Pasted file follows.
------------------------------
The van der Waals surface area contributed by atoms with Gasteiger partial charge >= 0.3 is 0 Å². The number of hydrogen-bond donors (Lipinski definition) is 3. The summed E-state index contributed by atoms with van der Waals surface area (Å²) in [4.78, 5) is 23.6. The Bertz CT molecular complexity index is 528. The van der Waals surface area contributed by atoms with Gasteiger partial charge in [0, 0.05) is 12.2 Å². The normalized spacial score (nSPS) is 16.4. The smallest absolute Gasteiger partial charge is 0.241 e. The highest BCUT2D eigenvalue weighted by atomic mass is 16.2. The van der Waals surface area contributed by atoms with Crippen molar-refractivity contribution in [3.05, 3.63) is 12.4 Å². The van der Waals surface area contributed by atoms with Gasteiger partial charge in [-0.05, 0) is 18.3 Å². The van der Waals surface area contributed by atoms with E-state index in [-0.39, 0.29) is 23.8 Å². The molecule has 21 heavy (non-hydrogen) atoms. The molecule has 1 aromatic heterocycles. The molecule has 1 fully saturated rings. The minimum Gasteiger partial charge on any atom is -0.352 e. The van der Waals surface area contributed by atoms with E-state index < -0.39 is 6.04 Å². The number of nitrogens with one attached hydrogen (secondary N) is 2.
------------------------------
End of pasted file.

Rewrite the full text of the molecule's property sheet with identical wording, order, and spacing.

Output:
The van der Waals surface area contributed by atoms with Gasteiger partial charge >= 0.3 is 0 Å². The number of hydrogen-bond donors (Lipinski definition) is 3. The summed E-state index contributed by atoms with van der Waals surface area (Å²) in [4.78, 5) is 23.6. The Bertz CT molecular complexity index is 528. The van der Waals surface area contributed by atoms with Gasteiger partial charge in [0, 0.05) is 12.2 Å². The normalized spacial score (nSPS) is 16.4. The smallest absolute Gasteiger partial charge is 0.241 e. The highest BCUT2D eigenvalue weighted by atomic mass is 16.2. The van der Waals surface area contributed by atoms with Crippen molar-refractivity contribution in [3.05, 3.63) is 12.4 Å². The van der Waals surface area contributed by atoms with Gasteiger partial charge in [-0.05, 0) is 18.3 Å². The van der Waals surface area contributed by atoms with E-state index in [-0.39, 0.29) is 23.8 Å². The molecule has 21 heavy (non-hydrogen) atoms. The molecule has 1 aromatic heterocycles. The molecule has 1 fully saturated rings. The minimum Gasteiger partial charge on any atom is -0.352 e. The van der Waals surface area contributed by atoms with E-state index < -0.39 is 6.04 Å². The number of nitrogens with one attached hydrogen (secondary N) is 2.